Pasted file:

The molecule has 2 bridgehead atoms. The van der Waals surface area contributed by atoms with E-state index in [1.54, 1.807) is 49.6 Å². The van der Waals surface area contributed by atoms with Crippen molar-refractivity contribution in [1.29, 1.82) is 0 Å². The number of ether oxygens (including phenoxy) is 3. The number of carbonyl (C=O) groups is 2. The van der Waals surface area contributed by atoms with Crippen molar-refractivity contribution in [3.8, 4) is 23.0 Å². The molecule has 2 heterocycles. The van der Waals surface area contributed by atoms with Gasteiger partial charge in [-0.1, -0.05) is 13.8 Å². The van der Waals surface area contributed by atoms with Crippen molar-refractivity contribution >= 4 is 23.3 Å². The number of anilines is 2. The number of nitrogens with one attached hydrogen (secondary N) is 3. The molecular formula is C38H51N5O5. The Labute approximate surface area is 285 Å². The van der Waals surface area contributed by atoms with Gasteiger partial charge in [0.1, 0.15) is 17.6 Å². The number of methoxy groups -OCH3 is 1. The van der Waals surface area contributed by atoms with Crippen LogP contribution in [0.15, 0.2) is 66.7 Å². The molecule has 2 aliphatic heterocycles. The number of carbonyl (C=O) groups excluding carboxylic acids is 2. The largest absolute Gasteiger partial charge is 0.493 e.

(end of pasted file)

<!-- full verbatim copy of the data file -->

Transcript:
The molecule has 2 bridgehead atoms. The van der Waals surface area contributed by atoms with E-state index in [1.54, 1.807) is 49.6 Å². The van der Waals surface area contributed by atoms with Crippen molar-refractivity contribution in [1.29, 1.82) is 0 Å². The number of ether oxygens (including phenoxy) is 3. The number of carbonyl (C=O) groups is 2. The van der Waals surface area contributed by atoms with Crippen molar-refractivity contribution in [3.8, 4) is 23.0 Å². The molecule has 2 heterocycles. The van der Waals surface area contributed by atoms with Gasteiger partial charge in [-0.1, -0.05) is 13.8 Å². The van der Waals surface area contributed by atoms with Crippen molar-refractivity contribution >= 4 is 23.3 Å². The number of anilines is 2. The number of nitrogens with one attached hydrogen (secondary N) is 3. The molecular formula is C38H51N5O5. The Labute approximate surface area is 285 Å². The van der Waals surface area contributed by atoms with Gasteiger partial charge in [0.1, 0.15) is 17.6 Å². The number of methoxy groups -OCH3 is 1. The van der Waals surface area contributed by atoms with Crippen LogP contribution in [0.15, 0.2) is 66.7 Å². The molecule has 2 aliphatic heterocycles. The number of carbonyl (C=O) groups excluding carboxylic acids is 2. The largest absolute Gasteiger partial charge is 0.493 e.